In an article by Jason Bennetto in ‘The Independent’, it is said that more women are committing violent crimes, particularly street robbery, burglary and fighting, and that part of the problem believed to be causing this is the result of neglect, abuse and drug or alcohol addiction. According to a report, Crimes of Desperation 2008, a significant amount of crime committed by females is rooted in poverty. As much as poverty may be the driving force for some, others may simply be using the money they have to fund their drug and alcohol use and subsequently turning to crime to further fund their tendencies. A Survey of over 1,000 mothers in prison, appears to provide some support for this report, 54% said they had no money, 38% needed to support their children, 35% were on drugs or alcoholics, 33% had family problems and 33%had no job. Caddle and Crisp (1997 cited in Newburn, T 2007 p.809)
It was argued firstly by Freda Adler and later Rita Simon that female crime rates had been increasing rapidly in the late 80s and early 1970s and that they were changing their offending patterns to more masculine styles; it was due to the growth of the modern women’s movement. (Maguire, M. Morgan, R. Reiner, R. 2012)
In an empirical research looking at whether men and women offend for similar reasons, it was in relation to property crime that women featured most heavily in, which led to some commentators arguing that many women became involved in criminal activity for mostly to provide for children or family in circumstances where there are limited legitimate opportunities. (Newburn, T. 2007)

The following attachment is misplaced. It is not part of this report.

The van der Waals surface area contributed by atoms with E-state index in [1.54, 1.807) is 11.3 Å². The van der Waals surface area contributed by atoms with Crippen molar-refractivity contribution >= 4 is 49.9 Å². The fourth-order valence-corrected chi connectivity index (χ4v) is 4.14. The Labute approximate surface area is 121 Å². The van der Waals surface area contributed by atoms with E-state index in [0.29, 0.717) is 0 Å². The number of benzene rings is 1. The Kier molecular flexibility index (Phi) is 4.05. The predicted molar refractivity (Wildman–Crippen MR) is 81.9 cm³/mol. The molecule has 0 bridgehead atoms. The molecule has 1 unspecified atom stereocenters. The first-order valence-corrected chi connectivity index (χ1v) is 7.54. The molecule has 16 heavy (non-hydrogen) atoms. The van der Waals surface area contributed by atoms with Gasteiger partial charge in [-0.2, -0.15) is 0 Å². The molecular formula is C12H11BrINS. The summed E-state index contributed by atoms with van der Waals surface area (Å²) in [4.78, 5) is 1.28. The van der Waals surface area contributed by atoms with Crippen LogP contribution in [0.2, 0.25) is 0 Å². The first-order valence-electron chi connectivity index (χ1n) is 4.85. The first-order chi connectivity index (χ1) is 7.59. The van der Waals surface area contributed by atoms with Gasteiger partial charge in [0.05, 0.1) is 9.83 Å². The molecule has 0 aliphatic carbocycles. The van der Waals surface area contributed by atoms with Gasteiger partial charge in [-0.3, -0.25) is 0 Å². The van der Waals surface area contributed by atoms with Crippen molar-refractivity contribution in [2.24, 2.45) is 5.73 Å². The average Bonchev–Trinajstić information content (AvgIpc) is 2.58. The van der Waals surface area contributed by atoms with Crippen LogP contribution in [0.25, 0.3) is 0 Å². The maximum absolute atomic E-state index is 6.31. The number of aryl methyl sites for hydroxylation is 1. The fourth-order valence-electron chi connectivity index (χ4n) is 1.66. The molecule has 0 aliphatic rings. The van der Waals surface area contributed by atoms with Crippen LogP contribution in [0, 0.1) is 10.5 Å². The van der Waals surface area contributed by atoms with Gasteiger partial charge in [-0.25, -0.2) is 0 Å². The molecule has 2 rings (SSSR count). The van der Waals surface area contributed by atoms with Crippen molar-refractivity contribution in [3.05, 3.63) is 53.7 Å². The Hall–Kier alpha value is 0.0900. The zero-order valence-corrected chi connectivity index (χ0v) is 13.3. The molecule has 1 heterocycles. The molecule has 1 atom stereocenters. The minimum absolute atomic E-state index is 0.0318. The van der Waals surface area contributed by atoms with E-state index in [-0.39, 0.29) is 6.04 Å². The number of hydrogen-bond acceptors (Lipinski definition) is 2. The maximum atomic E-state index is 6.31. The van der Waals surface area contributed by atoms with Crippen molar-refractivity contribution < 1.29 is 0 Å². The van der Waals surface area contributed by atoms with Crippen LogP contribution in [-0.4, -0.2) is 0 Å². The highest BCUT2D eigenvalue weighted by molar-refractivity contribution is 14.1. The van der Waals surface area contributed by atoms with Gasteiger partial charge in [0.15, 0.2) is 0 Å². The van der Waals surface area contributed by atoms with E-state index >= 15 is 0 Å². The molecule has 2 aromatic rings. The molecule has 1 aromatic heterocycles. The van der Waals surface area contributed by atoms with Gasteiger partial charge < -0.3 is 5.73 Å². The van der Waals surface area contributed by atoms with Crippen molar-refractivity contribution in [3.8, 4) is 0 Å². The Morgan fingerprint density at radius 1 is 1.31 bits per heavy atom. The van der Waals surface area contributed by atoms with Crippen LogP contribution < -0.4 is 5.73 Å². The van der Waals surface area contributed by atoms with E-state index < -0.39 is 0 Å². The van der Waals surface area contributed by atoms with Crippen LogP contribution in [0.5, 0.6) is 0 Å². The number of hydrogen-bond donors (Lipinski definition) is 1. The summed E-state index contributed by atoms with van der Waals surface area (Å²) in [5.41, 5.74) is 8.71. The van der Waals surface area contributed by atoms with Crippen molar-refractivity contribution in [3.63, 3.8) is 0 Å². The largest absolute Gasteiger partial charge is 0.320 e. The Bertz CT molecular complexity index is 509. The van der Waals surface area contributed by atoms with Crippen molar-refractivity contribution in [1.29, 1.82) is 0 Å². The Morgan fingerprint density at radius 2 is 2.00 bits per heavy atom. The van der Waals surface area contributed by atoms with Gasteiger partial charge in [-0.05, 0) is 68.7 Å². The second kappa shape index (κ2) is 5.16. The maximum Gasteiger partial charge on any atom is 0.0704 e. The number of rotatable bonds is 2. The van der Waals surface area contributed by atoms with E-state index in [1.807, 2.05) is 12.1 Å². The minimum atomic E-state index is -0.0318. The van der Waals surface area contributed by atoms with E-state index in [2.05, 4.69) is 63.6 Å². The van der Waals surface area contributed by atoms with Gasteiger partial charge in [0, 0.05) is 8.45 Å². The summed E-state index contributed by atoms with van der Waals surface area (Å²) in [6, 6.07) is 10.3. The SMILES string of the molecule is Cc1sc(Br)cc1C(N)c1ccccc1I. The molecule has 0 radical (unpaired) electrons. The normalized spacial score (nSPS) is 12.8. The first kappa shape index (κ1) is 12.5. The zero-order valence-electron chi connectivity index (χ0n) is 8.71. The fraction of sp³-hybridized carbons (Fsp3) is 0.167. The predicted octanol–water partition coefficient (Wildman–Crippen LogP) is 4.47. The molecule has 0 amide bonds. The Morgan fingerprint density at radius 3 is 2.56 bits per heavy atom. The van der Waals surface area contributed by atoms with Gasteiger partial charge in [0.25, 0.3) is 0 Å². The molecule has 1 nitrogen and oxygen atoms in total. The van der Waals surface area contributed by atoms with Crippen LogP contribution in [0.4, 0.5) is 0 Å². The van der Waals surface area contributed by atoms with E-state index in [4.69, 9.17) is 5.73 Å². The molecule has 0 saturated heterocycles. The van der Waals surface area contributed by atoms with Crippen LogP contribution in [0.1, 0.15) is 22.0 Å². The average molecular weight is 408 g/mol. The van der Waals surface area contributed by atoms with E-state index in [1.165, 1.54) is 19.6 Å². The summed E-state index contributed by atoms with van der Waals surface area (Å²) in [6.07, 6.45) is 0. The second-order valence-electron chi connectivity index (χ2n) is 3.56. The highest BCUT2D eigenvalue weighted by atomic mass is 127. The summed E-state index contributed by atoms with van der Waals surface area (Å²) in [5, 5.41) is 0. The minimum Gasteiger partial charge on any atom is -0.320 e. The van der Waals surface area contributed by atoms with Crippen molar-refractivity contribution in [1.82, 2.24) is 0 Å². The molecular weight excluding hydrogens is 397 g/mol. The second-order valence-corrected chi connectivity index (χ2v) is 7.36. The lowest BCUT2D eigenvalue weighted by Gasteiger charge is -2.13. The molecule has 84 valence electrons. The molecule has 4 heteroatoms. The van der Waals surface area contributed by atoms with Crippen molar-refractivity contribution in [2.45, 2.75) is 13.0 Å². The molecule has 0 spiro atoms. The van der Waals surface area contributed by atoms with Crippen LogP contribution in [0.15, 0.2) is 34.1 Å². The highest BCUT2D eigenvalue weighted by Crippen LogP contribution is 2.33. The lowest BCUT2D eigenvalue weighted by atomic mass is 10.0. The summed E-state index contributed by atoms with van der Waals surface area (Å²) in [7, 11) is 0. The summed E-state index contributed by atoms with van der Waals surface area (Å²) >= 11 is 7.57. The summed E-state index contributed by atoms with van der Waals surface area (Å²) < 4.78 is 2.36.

“The point is that female delinquents are not perceived to be merely adopting behaviour more usually associated with males, they are portrayed as being chromosomally or genetically abnormal. This means that the ‘treatment’ of such o¬€enders becomes justi¬able, the aims, intentionality and rationality of the deviant act are overlooked and the social and cultural conditions under which the act took place can be relegated to the vague status of ‘environ- mental’ factors whose only role is to occasionally ‘trigger’ the inherent path- ology of the deviant. Crime and delinquency can thereby be treated as an individual, not social, phenomenon” Smart (n.d)
An alternative view to that of chivalry is double jeopardy. Heidensohn (1985) suggesting that female offenders are subjected to double jeopardy, meaning that when they are on trial, they are not only on trial for the crime they committed but also also for their femininity. Also, if any, female offenders are penalized for their sexual misconduct, while the male
counterparts are not. Therefore the courts operate a double standard for female offenders. Women’s low share of recorded criminality has significant consequences for those women who do offend: they are seen to have transgressed not only social norms but gender norms as well. As a result they may, especially when informal sanctions are being taken into account, feel that they are doubly punished. (Maguire, M. Morgan, R. Reiner, R. 2012)